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Kansas loses in pharmacy benefit manager case

Kansas last week came out on the short end of a federal appeals court decision that found regulations on pharmacy benefit managers in Oklahoma were preempted by federal law.

The 10th U.S. Circuit Court of Appeals last week found in favor of the Pharmaceutical Care Management Association, which sued the state to block the law.

The lawsuit raised questions of whether federal law preempts the states’ authority to regulate the business practices of pharmacy benefit managers, also known as PBMs.

The court blocked four parts of the Oklahoma law, which was passed with the intention of helping small pharmacies draw more customers covered by health plans.

“By passing laws like Oklahoma’s, states have repeatedly expressed their overwhelmingly bipartisan displeasure with the power of PBMs over their citizens’ healthcare decisions,” the appeals court said in its opinion.

“Our role is to answer whether the act’s four challenged provisions veer into the regulatory lanes that Congress has reserved for itself.

“We conclude that they do,” the court said.

The appeals court said the states could go to Congress to address any concerns about how pharmacy benefit managers are regulated.

Pharmacy benefit managers are intermediaries in the prescription pharmaceutical industry between prescription drug plans, pharmacies and drug manufacturers.

Attorneys general from 34 states, including former Kansas Attorney General Derek Schmidt, joined together to defend the Oklahoma law in a brief filed with the appeals court.

The attorneys general argued that pharmacy benefit managers are “abusive” because they “profit from fees charged to market participants and by reimbursing pharmacies less than the PBM is paid by plans for dispensing medications.”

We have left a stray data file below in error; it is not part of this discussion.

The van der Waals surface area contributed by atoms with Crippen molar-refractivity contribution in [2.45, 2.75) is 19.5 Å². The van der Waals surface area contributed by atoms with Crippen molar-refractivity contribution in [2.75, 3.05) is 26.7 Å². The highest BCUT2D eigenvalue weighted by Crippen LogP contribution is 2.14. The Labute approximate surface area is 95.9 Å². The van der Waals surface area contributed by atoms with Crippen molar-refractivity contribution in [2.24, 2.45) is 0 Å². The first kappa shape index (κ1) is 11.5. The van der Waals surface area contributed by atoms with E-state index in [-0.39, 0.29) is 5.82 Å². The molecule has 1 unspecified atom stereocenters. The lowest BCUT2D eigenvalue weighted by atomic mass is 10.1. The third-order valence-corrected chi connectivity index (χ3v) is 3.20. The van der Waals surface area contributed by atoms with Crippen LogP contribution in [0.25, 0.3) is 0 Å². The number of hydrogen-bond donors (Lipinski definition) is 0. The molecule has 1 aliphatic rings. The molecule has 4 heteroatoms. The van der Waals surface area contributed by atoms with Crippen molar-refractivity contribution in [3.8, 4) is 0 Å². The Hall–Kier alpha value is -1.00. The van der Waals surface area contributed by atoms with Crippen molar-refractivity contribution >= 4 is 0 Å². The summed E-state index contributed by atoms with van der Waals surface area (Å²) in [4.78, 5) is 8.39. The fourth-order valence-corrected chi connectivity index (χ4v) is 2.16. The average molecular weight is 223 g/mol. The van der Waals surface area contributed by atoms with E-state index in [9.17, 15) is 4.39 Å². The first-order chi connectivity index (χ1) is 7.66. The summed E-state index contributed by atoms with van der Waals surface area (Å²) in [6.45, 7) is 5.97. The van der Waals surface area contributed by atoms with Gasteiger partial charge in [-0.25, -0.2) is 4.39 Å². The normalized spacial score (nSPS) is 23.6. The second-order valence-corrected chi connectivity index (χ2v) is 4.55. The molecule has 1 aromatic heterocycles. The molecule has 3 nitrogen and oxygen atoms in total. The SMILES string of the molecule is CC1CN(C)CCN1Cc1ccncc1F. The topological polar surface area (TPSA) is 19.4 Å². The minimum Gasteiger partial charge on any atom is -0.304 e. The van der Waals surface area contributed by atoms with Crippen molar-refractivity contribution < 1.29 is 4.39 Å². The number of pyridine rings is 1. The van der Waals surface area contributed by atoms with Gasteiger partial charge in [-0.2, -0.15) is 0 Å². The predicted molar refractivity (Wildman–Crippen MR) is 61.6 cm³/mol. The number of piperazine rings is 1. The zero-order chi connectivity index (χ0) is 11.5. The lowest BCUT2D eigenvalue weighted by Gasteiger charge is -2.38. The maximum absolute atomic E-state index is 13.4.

They contend that PBMs “have imposed self-serving protections that reduce competition, limit prescription medication access, and impose various confidentiality requirements.”

“States have an interest in preserving states’ authority to regulate companies doing business in their states, protecting their residents’ access to healthcare, and curbing abusive business practices,” the attorneys general told the appellate court.

The attorneys general said PBMs have tried to force consumers to use PBM-affiliated pharmacies at the “expense of independent, often more convenient, pharmacies, by giving consumers preferential rates if they use a PBM-affiliated pharmacy, or by denying coverage at non-affiliated pharmacies altogether.”

Kansas Employers for Affordable Healthcare, a coalition of employers that seeks to protect employer-sponsored health benefits, said the court’s decision would benefit employees.

“We believe this decision helps protect employer-sponsored healthcare by safeguarding employers’ ability to design prescription drug benefits that best meet the needs of their employees and families,” said Andrew Wiens, the group’s executive director.

The Pharmaceutical Care Management Association applauded the court ruling as well.

“The court’s decision supports the interests of employers, as well as unions and Medicare Part D plans, who seek to follow a common set of legal requirements for the benefits they provide to millions of Americans — a clear defeat of proposals that would result in a cumbersome, inefficient, and costly patchwork of potentially conflicting state-by-state benefit requirements,” the association said in a statement.

Meanwhile, pharmacy organizations criticized the ruling, saying it did not adhere to a Supreme Court decision that they say cleared a path for regulating pharmacy benefit managers.

Here’s more coverage from the Journal Record, a business news publication in Oklahoma City.


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